The ban on a student group by IIT Madras, allegedly after an anonymous complaint to the Central government, has ignited a political storm all over India, targeting HRD Minister Smriti Irani. The Ambedkar Periyar Study Circle, a group of around 20 students, was accused in the complaint of trying to “spread hatred” towards PM Narendra Modi through provocative pamphlets and posters. The group, which organises debates and guest lectures, has been barred from using the institute’s auditorium, email and notice board.
In a rather feeble defence, IIT Madras has claimed that the group was “temporarily de-recognised” for using IIT’s name without permission after the institute received a letter from the HRD ministry on May 15. Irani emphatically denied any role in the ban. “IIT Madras is an autonomous institution which takes its own steps,” she said, as Congress’ student activists protested outside her home in Delhi and accused her of bullying academic institutions.
While the truth about the minister’s tall claim about the autonomy of IITs has been exposed by recent resignation of Anil Kakodkar, Chairman of IIT Bombay’s Board of Governors, from the panel constituted for selection of IIT directors, the incident has to be looked at in view of similar recent incidents. In June 2014, nine students at the Shree Krishna College in Kerala’s Guruvayur district were arrested because of “objectionable and unsavoury” language against Modi as part of a crossword puzzle. Before that, students at a polytechnic and their principal found themselves in the police station because Modi was part of a poster of negative faces alongside Osama bin Laden, Adolf Hitler and George W Bush.
Clearly, educational institutions have been tiptoeing towards this point for a while. IIT Madras, a centre for higher learning, has lowered the bar further.
In this case, the complaint to the HRD ministry by anonymous “Students, IIT Madras” alleged that the Ambedkar Periyar Study Circle is “creating hatred among students in the name of caste” and also trying to “create hatred against the honourable Prime Minister and Hindus”. The issue was a pamphlet reproducing the speech of Dravidian university academic R Vivekananda Gopal on Dr Ambedkar, which accused the government of a “Hindutva agenda”, “assisting multinational corporates to loot Mother India” and “communally polarising the people by the ban on cow slaughtering, Ghar Wapsi programme and promoting Vedas”.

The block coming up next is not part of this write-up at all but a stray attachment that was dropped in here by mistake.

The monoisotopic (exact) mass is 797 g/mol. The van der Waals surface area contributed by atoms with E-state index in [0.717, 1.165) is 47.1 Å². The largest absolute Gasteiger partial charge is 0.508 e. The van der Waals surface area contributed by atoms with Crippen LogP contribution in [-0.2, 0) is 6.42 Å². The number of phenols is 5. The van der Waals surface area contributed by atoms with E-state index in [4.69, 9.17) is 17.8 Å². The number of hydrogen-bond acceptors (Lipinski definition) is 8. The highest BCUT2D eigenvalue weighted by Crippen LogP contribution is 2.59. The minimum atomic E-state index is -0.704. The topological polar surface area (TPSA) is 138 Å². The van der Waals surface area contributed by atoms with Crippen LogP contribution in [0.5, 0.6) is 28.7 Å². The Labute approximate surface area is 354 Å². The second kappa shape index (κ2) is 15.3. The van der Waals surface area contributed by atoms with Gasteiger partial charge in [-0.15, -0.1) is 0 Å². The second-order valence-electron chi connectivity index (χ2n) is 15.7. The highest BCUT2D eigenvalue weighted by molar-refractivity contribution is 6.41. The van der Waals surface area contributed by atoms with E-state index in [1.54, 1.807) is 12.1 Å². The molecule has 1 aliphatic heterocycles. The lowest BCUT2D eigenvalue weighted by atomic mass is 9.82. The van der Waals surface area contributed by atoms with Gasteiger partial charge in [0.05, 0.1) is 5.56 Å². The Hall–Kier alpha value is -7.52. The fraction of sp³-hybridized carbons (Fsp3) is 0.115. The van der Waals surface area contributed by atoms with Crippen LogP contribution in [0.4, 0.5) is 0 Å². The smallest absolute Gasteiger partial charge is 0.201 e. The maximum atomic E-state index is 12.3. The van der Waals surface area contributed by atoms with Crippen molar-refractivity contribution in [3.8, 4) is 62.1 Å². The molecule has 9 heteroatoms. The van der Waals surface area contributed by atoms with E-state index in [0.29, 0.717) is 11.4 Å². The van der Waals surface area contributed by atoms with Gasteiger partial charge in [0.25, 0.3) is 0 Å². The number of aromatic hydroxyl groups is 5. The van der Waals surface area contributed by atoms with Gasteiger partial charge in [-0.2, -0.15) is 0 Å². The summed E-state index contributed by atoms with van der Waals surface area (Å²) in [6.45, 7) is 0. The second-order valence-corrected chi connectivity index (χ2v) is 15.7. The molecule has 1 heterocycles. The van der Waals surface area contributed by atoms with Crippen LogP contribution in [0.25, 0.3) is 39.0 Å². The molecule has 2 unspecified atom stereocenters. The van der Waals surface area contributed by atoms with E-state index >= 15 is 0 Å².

Sections of the pamphlet published in the media show that the criticism has been entirely about the policies of the Modi government and not targeted against Modi as a person. Such accusations are not uncommon and the opposition parties have shouted themselves hoarse on some variant or the other of this. One doesn’t have to subscribe to such views, but in a democracy, the government in general and persons holding high public offices in particular, have to be open to criticism.
Though the issue has the potential of snowballing into a Dalit vs anti-Dalit polemic, the central issue that should not be lost sight of is the value of free speech in an institution of learning. Institutes of higher education and research like the IITs are supposed to produce citizens who learn to think for themselves, not just engineers who can be programmed to follow someone else’s code. The campus of a university should be the crucible of free speech and its authorities should act as the guardian of that very basic right. Academia can’t truly function without free and open debate; it should host fiercest proponents of unrestricted free speech even if some of it is unpalatable.